No doubt much of the audience were drawn to this programme by the promise of Bruch violin concerto no. 1, but it was Ray Chen’s playing that proved to be most magnetic. The young Taiwanese-Australian soloist steered clear of melodrama in favour of a clean and animated sound. More subtle was his attention to the orchestra. The performance moved from furious cadenza to swelling sound, as if all players shared the same chain of thought. Between movements, someone coughed. I hated them. 

Ray Chen in performance. Photo: BBC/Chris Christodoulou

Chen’s playing had many audience members on their feet, and only an encore appeased them. It was his first time at the Proms, but he'll be back.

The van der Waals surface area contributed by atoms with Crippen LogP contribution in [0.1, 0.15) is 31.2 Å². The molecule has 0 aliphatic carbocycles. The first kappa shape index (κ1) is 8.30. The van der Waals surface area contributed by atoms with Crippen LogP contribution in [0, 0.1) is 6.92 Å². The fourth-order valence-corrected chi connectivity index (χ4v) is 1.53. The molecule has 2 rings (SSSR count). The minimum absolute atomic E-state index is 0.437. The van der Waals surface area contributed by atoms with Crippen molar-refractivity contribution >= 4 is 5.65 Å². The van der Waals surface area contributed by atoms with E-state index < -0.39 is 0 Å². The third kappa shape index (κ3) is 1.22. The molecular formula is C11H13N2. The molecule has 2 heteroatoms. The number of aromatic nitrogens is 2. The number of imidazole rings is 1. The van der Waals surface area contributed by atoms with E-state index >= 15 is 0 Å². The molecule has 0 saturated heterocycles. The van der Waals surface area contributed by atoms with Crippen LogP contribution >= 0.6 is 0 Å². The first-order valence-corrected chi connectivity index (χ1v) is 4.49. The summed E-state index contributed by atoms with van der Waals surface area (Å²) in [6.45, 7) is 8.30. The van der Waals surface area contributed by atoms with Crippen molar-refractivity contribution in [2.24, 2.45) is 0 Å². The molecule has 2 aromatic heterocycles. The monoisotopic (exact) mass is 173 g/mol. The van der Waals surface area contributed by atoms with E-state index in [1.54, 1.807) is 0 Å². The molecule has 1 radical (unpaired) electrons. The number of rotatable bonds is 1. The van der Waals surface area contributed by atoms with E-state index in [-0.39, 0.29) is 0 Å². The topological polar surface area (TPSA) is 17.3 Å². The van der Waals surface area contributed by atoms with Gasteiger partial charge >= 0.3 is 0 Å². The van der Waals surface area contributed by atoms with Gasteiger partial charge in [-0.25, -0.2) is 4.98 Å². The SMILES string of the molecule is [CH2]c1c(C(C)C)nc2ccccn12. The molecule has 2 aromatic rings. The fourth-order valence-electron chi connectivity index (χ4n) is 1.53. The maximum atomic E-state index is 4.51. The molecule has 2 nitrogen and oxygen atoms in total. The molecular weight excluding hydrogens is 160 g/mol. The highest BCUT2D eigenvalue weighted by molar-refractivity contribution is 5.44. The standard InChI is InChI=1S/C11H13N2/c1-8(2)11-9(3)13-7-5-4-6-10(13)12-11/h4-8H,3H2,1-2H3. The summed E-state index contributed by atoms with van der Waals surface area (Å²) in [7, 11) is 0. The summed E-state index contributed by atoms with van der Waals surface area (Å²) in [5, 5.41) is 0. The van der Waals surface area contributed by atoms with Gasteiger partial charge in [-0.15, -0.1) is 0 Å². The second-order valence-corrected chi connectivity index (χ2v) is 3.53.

The orchestra seemed to retain some of his energy for Vaughan Williams’ Toward the Unknown Region. Composed between 1904 and 1906, this is a setting of lines by the US poet Walt Whitman on death, and the idea of rebirth.

The orchestra and chorus blended beautifully in the delicate, dark opening. By the end, this had transformed into a triumphal arc of sound, in keeping with the joyful optimism of Whitman’s final verse: “We float/In Time and Space.” 

This movement from hesitancy to confident march seemed in many ways to capture the spirit of the concert. The programme had something for everyone. But it was Chen’s commanding performance that defined it.